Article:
Wednesday, September 20, 2006

Knitting Under the Influence - Claire LaZebnik

Knitting Under the Influence
Claire LaZebnik
5 Spot

Chick Lit

Kathleen is a triplet. Not many people are aware of that, since her two sisters are identical twins, and she’s most definitely fraternal. The twins have made a fortune on TV and in movies. After college, Kathleen went to work for them. It was a good job; great money, not a lot of responsibility, always a cleaning crew or a catering team on call. Then it happened. During a party, Kathleen got drunk and spilled some family beans to a reporter about the twins’ real age, and that their father was essentially a deadbeat dad. Faced with her family’s wrath, Kathleen decides, at 27, to finally move out of the family home and fend for herself. She’s got little in the way of savings and even less in the way of real job experience, but a girl like Kathleen usually manages to make do.

Sari and Lucy, the other two members of the Sunday morning knitting circle, are having their own problems. Sari works with autistic kids as a behavior modification therapist. She’s stunned to learn that the father of her new patient is Jason Smith, the BMOC from high school. He’s also one of the guys who made life hellish for her autistic brother, Charlie. Jason doesn’t seem to remember any of this, though, and Sari refuses to take out the sins of the father on the helpless son. Lucy, a research scientist, is dating the gorgeous postdoc who supervises her project. Since she was a self-proclaimed fat girl in her youth, having a handsome and desirable boyfriend is a heady experience for her. But lately, she’s starting to really understand that beauty is only skin deep.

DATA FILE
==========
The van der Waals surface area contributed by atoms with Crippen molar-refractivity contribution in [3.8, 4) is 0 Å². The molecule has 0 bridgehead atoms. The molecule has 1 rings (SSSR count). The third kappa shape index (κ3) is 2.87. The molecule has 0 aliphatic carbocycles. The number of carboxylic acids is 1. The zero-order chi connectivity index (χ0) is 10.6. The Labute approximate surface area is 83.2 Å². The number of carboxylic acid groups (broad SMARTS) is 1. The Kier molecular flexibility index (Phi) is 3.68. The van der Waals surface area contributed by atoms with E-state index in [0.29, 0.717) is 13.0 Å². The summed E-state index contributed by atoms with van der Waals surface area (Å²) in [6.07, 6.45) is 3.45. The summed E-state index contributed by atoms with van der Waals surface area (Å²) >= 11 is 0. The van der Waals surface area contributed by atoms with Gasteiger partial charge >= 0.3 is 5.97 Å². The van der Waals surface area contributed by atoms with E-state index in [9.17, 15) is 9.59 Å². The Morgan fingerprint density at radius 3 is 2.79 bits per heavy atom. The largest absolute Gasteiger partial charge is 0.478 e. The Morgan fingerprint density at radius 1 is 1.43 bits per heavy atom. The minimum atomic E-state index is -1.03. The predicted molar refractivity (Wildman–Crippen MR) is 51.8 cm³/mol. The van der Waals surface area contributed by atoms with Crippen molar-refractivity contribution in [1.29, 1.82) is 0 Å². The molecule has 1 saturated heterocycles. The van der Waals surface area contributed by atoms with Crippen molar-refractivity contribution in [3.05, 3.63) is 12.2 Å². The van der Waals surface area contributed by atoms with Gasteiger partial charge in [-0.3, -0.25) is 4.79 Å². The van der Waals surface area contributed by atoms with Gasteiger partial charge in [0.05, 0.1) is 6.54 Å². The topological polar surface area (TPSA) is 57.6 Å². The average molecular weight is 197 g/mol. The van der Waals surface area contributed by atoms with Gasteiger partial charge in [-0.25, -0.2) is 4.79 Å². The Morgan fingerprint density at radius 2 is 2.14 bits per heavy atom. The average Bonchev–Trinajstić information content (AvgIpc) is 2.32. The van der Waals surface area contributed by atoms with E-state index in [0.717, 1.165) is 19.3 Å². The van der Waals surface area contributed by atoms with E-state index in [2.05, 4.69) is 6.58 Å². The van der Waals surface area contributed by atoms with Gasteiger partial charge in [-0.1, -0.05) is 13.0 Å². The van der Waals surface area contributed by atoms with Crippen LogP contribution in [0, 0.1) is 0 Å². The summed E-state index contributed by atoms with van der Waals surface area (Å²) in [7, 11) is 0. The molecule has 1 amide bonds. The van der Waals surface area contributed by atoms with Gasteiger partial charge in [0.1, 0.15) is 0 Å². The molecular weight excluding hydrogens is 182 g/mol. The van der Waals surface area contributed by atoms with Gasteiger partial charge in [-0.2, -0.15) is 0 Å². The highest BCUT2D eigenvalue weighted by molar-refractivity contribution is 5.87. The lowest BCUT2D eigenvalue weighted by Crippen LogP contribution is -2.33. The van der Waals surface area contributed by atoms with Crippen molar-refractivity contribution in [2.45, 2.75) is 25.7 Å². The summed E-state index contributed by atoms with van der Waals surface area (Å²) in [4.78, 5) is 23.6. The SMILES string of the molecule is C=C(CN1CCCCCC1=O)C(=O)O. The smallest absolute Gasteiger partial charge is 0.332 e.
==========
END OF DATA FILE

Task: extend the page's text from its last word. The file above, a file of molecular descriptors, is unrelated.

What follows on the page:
The three women share a strong and genuine bond of friendship, despite the differences in their lives. The unifying thread, to use a dreadful pun, is their knitting. Readers can chart the changes in the characters’ lives not only by what they say and think, but also by how their knitting attitudes change. One goes from being almost entirely self-centered and believing you should knit only for yourself, to becoming more open and aware, expending energy and creativity by knitting something for someone else. It may seem like a stretch, but knitters will understand the concept perfectly. As a knitter, I thoroughly enjoyed these scenes and talk of the latest projects. Even if you’ve never held a knitting needle (or never plan to) you’ll be able to instantly identify with the ups and downs of the friends’ lives. The author, a knitter with an autistic child, writes with great understanding about both subjects.

Rating: 8
September 2006
ISBN# 0-446-69795-8 (trade paperback)


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